"I saw arranged marriages up close" - Jemima Khan on her new film 'What's Love Got to Do with It?'
It’s not often you meet a woman like Jemima Khan.
Née Goldsmith, the English former journalist could have one day been Pakistan’s First Lady. She instead pivoted to a successful film career as a screenwriter, film-documentary producer and founder of television production company Instinct Productions.
Raised among the crème de la crème of London high society by billionaire father and former MEP Sir James Goldsmith, her life changed when she met cricket legend and aspiring politician Imran Khan in London in the mid 90s. Before long they married and she converted to Islam.
Together, the couple moved from London to live with Imran’s conservative family in Lahore.
“I went to Pakistan aged 20 with a lot of preconceptions that a lot of people in the UK have," Khan tells Euronews Culture.
"I married into a very conservative family. In my ex-husband’s family ours was the only non-arranged marriage."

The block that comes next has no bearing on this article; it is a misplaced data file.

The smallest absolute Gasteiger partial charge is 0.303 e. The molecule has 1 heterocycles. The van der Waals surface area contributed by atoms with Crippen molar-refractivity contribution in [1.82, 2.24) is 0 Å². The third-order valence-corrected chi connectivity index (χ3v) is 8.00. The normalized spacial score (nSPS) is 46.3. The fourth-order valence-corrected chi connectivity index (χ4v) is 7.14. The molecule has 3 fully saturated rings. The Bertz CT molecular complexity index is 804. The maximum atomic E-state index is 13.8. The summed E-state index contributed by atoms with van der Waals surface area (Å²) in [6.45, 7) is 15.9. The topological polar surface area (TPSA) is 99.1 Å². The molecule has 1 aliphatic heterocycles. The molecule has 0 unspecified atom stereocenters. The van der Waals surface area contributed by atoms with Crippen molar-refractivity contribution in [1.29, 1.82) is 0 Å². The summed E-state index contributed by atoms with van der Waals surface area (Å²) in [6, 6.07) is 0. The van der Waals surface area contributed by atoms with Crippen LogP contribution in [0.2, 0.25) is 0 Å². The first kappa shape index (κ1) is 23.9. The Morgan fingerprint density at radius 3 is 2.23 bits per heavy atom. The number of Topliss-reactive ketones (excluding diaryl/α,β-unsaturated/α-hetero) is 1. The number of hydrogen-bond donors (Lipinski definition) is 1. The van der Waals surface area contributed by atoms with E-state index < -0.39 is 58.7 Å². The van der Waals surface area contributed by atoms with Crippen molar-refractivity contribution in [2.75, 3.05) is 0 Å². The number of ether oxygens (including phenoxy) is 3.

“During that time, I developed a deep affection for Pakistan: a vibrant and fascinating, yet often negatively depicted country,” she says.
The Lahore chapter of her life has inspired her to produce and write a new film: What's Love Got to Do with It?
Her marriage to Khan lasted a decade and in 2004, at 30, she returned to London, having “grown up in Pakistan.”
“I saw arranged marriages up close. I saw long term ones and new ones being arranged and was kind of involved in that process. And I came away with a really different point of view that was really alien to the perspective of my friends here,” she reflects.
“At that point a lot of my London friends were thinking of having kids and wanted to get into settled relationships. It started as a joke where we would say: ‘Who would your parents have chosen? Would you have an arranged marriage and would it work?’ That was the seed of the idea for the story.”